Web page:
# 9 How to join two data tables

In my opinion, the need to join two data tables together, is one of indicators (of course there are others) that we are dealing with complex data analysis. In practice, sometimes we may need to join many, say five, or even ten tables together. Hadley Wickham’s dplyr package provides left_join(), right_join(), inner_join(), full_join(), semi_join() and anti_join(); among them, the most useful one probably is left_join(). Let me quote a couple of sentences from R for Data Science (by Garrett Grolemund and Hadley Wickham),

The most commonly used join is the left join: you use this whenever you look up additional data from another table, because it preserves the original observations even when there isn’t a match. The left join should be your default join: use it unless you have a strong reason to prefer one of the others.

The syntax for left_join() is

left_join(table_1, table_2, by = c("ID_1" = "ID_2"))

The key point to keep in mind is that table_1 is to the left of table_2, which means table_1 is the main table, or to be more exact, which means all the rows and columns of table_1 will be kept.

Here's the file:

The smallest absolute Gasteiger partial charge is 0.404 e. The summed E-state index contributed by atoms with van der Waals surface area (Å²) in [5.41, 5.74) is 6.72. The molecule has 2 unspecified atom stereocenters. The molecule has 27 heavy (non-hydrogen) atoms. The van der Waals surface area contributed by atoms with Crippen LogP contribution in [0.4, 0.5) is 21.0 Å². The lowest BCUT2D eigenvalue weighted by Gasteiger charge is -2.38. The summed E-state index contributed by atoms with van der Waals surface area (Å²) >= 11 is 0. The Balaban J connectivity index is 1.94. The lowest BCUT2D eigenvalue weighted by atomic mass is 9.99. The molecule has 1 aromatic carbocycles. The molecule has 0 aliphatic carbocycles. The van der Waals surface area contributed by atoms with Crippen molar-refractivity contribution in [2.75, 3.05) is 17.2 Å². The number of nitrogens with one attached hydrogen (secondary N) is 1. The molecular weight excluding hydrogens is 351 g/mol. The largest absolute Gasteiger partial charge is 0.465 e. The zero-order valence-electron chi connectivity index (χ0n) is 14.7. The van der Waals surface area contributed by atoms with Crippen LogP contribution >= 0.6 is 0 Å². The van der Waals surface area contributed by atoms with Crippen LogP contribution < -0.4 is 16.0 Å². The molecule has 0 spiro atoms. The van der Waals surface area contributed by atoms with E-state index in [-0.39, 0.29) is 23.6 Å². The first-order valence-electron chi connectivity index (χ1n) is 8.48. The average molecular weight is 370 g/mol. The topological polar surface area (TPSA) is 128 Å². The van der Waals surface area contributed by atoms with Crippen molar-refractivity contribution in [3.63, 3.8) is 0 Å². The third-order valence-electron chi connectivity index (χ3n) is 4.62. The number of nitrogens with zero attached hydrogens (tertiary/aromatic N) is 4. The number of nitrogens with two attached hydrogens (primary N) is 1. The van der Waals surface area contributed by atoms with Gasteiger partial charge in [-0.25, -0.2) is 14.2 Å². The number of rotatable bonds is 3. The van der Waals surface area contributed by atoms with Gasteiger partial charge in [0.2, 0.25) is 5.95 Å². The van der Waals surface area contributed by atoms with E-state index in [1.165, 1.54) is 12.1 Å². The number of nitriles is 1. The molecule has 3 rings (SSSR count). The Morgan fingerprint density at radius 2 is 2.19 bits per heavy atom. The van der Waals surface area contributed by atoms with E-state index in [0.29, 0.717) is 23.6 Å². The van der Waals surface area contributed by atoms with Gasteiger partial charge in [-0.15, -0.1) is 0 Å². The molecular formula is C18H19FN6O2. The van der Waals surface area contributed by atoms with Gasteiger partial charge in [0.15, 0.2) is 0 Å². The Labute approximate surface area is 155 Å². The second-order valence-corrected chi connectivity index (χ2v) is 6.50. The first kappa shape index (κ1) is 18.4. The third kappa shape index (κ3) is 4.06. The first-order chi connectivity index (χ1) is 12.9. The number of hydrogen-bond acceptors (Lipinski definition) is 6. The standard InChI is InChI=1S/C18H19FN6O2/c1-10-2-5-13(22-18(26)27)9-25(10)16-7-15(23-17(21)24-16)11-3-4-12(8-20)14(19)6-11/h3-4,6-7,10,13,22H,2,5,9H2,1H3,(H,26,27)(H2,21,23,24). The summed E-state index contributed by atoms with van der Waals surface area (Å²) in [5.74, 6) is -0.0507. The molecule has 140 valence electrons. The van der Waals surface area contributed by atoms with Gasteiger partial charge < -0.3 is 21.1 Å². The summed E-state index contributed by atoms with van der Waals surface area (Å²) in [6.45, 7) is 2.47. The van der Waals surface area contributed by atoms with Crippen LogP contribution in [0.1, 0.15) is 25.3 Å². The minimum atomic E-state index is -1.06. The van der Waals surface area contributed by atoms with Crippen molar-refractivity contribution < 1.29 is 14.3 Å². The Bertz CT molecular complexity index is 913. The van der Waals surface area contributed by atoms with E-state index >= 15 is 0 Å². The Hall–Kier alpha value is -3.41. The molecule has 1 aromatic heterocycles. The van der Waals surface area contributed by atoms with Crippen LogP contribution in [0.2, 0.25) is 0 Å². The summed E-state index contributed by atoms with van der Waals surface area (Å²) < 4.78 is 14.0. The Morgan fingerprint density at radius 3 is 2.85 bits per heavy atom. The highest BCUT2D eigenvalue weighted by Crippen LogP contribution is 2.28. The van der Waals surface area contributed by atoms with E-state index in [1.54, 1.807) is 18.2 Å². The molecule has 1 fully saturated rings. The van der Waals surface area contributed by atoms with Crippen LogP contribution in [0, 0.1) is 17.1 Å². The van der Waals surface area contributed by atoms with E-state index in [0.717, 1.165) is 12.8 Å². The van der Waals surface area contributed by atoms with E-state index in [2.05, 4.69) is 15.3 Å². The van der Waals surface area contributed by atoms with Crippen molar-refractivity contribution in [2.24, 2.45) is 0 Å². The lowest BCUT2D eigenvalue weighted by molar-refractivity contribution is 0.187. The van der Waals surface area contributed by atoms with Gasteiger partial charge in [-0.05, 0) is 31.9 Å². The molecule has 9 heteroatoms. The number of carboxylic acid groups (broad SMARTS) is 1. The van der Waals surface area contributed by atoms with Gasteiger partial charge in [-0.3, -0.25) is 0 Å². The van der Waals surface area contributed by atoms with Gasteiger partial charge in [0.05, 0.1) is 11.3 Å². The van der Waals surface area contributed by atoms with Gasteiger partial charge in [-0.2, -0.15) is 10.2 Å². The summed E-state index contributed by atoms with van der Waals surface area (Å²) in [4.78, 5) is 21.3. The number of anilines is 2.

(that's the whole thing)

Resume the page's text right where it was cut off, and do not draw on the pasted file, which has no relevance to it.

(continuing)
Let’s have an example.

Example.

rm(list = ls())

library(dplyr)

# create a fake data sets
table_1 <- data_frame(ID_1 = LETTERS[1:6], x = rep(1:3, each = 2))
table_2 <- data_frame(ID_2 = c(LETTERS[1:3], LETTERS[7:8], "A", "B"), y = 1:7)

# join tables 1 and 2
table_3 <- left_join(table_1, table_2, by = c("ID_1" = "ID_2"))

# shwo the three tables
list(table_1, table_2, table_3)
## [[1]]
## # A tibble: 6 x 2
##    ID_1     x
##   <chr> <int>
## 1     A     1
## 2     B     1
## 3     C     2
## 4     D     2
## 5     E     3
## 6     F     3
##
## [[2]]
## # A tibble: 7 x 2
##    ID_2     y
##   <chr> <int>
## 1     A     1
## 2     B     2
## 3     C     3
## 4     G     4
## 5     H     5
## 6     A     6
## 7     B     7
##
## [[3]]
## # A tibble: 8 x 3
##    ID_1     x     y
##   <chr> <int> <int>
## 1     A     1     1
## 2     A     1     6
## 3     B     1     2
## 4     B     1     7
## 5     C     2     3
## 6     D     2    NA
## 7     E     3    NA
## 8     F     3    NA

Exercises.

1. Redo the above Example to recreate table_3 but using right_join.

2. Try inner_join() and semi_join() on table_1 and table_2 in the above example, and observe the difference between the two resulted tables.

3. Try full_join() on table_1 and table_2 in the above example.

4. Try anti_join() on table_1 and table_2 in the above example.

rm(list = ls())

library(dplyr)

# create a fake data sets
table_1 <- data_frame(ID_1 = LETTERS[1:6], x = rep(1:3, each = 2))
table_2 <- data_frame(ID_2 = c(LETTERS[1:3], LETTERS[7:8], "A", "B"), y = 1:7)

# Exercise 1
table_3 <-
table_2 %>%
right_join(table_1, by = c("ID_2" = "ID_1")) %>%
# change the order of columns
select(ID_2, x, y)

# Exercise 2
table_4 <- inner_join(table_1, table_2,  by = c("ID_1" = "ID_2"))
table_5 <- semi_join(table_1, table_2,  by = c("ID_1" = "ID_2"))

# Exercise 3
table_6 <- full_join(table_1, table_2,  by = c("ID_1" = "ID_2"))

# Exercise 4
table_7 <- anti_join(table_1, table_2,  by = c("ID_1" = "ID_2"))

# show tables 4 to 7
list(table_4, table_5, table_6, table_7)